Former Troy basketball player Ramirez returns to Pike County as ALEA Trooper
Caitlyn Ramirez has known what she wanted to do since she was just 12 years old after witnessing how working in law enforcement changed her dad’s life.
Now she has achieved that dream as one of the newest Troopers with the Alabama Law Enforcement Agency Highway Patrol Troop B Troy Post. She is just the fourth woman to join Troop B and the second in Troy.
Ramirez explained what drove her desire to join law enforcement at such a young age.
“When my dad was going through the CLEET Academy, I noticed a change in him for the better,” Ramirez said. “That’s what he wanted to do. He had worked on cars his whole life and he wanted to make a change in himself. He changed as a dad to me and as a husband for my mom. It was really good to see the change that he had.”
Just seven years later, he was gone – killed in the line of duty.
“He was responding to a domestic call and he was the first responder there,” Ramirez said. “He was outnumbered and my dad being a 6’6” guy, they ganged up on him and hit him in the head with a crow bar. He suffered a traumatic brain injury.”
Her father’s death in the line of duty only bolstered Ramirez’s desire to join law enforcement.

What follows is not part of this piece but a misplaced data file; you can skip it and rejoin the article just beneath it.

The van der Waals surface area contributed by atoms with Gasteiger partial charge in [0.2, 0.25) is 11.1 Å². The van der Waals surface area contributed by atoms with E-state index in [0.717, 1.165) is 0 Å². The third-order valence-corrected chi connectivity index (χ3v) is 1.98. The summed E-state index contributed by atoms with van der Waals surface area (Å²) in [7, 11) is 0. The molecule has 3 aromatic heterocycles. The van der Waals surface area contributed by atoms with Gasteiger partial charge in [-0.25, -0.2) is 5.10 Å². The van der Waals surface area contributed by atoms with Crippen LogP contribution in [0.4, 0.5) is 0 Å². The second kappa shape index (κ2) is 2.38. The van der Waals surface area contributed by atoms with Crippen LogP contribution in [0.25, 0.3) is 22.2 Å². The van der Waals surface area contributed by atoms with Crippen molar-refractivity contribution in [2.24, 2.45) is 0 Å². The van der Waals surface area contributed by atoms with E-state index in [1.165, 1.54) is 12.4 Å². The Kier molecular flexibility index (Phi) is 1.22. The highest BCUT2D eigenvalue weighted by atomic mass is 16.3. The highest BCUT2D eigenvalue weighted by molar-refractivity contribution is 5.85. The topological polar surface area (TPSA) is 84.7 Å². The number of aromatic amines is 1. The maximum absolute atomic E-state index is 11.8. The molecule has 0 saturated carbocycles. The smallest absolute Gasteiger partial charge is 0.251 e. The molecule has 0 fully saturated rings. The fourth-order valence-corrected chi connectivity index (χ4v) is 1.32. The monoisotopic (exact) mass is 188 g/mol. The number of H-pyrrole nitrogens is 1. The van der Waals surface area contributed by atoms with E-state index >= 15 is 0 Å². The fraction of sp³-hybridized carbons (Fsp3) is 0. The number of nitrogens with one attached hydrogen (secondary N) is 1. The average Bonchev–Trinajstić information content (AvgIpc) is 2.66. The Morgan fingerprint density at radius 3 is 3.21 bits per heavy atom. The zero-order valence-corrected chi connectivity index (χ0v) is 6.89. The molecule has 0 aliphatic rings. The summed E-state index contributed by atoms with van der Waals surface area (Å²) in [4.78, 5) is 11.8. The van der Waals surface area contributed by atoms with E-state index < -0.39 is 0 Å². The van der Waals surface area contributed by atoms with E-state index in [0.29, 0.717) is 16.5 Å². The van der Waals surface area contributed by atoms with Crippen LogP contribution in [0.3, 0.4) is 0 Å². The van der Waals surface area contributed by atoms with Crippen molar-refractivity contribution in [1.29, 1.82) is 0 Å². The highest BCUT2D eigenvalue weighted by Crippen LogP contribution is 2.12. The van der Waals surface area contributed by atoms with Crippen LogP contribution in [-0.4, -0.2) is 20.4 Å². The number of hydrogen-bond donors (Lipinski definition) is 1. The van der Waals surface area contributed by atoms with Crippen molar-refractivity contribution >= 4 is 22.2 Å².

“That was just more motivation to me to continue to pursue law enforcement,” Ramirez said. “I knew I had to pick up where he left off.”
So after high school and two years at junior college in Texas, Ramirez joined the Troy University women’s basketball team and attained Bachelors and Masters degrees in criminal justice.
In her time with the Trojans, Ramirez scored an average of 10.5 points per game and 7.1 rebounds. during two Sun belt Conference Championship seasons. After graduating from Troy in 2017, Ramirez spent two years playing overseas in Spain and Israel before turning her focus back toward law enforcement.
“I knew once my basketball career was officially done with, it was time to pursue my longtime career,” Ramirez said.
Ramirez chose not to return to Oklahoma, but to Troy working as a Trooper in Pike County.
“I knew I got everything I could out of Oklahoma,” Ramirez said. “I saw the impact that Troy had on me in my three years at university and now working in Pike County, I want to keep it safe for those who supported me. I came back by choice – I wanted to work here and it’s a place I call home.”
Ramirez said being a woman in a male-dominated field has never fazed her.
“It starts way before me with two of our Troop chiefs that are at the top of high command,” Ramirez said. “They paved the way for me. Coming fresh out of the academy, I’m wanting to follow in their footsteps and help others that follow behind me to be Troopers as well. I know some might try to take advantage of (me being a woman), but I don’t look at it any differently. I wear this badge and try to do my job every day.”
Drew Brooks, Troy Post Commander, said the women in the Troop are as capable as any Trooper.
“I would put them against any male that wears the badge,” Brooks said. “They do their job and are very dependable. It’s a win-win for this county.”
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